Scientists don’t understand precisely how fasting helps, but here’s what we know so far: When mice go without food for a full day, it triggers a metabolic switch that prompts intestinal stem cells to being burning fatty acids instead of glucose, and, for reasons that aren’t entirely clear, shifting from glucose to fat revives the regenerative capacity of stem cells and significantly enhances their function.

Similarly, another study in mice, reported in the journal Cell, found that not eating for even a few hours can elevate muscle stem cell activity — and the approach worked well in both young and old rodents.

Stay strong — and active. There’s lots of research showing that exercise is good for stem cells — and having healthy stem cells is vital for the body’s ability to repair muscle tissue, along with cartilage, tendons, ligaments and bones. Studies have shown that aerobic exercise increases the total number of bone marrow-derived mesenchymal stem cells and restores muscle stem cell mobilization and regenerative capacity.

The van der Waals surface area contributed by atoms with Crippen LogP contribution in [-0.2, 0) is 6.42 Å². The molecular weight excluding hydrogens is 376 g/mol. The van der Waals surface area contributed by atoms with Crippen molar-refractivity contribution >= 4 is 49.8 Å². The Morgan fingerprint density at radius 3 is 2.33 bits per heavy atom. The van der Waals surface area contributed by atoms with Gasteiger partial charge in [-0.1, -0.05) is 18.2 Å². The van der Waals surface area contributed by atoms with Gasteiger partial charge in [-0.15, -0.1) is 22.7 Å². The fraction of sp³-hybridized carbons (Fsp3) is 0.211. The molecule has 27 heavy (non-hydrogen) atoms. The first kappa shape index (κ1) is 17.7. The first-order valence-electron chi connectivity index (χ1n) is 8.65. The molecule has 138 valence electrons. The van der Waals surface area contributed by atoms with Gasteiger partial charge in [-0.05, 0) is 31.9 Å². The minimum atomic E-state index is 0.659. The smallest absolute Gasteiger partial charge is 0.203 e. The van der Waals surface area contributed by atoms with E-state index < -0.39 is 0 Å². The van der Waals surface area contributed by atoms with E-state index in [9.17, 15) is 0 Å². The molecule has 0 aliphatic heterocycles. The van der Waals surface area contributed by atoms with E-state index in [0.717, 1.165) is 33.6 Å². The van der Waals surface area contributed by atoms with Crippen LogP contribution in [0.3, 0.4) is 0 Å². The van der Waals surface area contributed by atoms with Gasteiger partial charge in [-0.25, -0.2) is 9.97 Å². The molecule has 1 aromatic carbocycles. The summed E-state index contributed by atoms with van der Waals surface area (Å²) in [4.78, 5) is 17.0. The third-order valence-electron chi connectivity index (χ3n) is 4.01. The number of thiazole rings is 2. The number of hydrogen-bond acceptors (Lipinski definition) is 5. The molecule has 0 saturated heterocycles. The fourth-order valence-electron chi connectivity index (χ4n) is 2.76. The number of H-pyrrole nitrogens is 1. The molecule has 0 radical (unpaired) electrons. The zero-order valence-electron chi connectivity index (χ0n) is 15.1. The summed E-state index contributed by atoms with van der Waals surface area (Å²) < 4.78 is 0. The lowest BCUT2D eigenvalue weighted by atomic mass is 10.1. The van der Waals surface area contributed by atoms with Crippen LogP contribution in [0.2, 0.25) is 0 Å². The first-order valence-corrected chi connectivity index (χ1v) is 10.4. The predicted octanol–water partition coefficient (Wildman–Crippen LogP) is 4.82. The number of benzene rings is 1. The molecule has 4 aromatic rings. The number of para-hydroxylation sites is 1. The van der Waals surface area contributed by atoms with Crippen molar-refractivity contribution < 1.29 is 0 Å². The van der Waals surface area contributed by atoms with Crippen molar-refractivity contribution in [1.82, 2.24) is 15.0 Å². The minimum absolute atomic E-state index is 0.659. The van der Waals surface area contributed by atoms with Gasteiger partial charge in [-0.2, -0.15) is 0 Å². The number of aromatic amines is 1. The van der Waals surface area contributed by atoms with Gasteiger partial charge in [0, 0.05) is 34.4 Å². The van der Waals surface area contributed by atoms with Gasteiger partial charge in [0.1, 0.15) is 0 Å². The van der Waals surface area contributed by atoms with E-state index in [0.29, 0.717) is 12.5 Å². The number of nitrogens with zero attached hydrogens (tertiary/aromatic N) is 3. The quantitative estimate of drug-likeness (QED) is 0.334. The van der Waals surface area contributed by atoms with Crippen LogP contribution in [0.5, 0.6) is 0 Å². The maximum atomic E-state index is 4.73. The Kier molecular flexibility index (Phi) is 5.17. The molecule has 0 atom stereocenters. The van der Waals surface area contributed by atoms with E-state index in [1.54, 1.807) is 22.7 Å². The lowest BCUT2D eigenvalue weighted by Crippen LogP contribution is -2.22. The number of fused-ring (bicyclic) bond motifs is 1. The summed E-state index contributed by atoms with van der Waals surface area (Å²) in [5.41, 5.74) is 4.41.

In one study, Polish researchers had a group of mice run on a treadmill at progressive speeds over a five-week period. At the end of the training, the researchers compared the quantity of the mesenchymal stem cells in their bone marrow with that of sedentary mice. They found that the fit mice had significantly higher numbers of stem cells than the sedentary group, and those stem cells were primed to create new specialized bone cells. They concluded that exercise may represent a novel, non-pharmacological strategy for slowing the age-related decline of musculoskeletal functions. (Other studies have revealed similar findings for muscle cells.) And studies looking at stem cell transplants show that exercise stimulates your chondrocytes to grow new collagen-rich cartilage.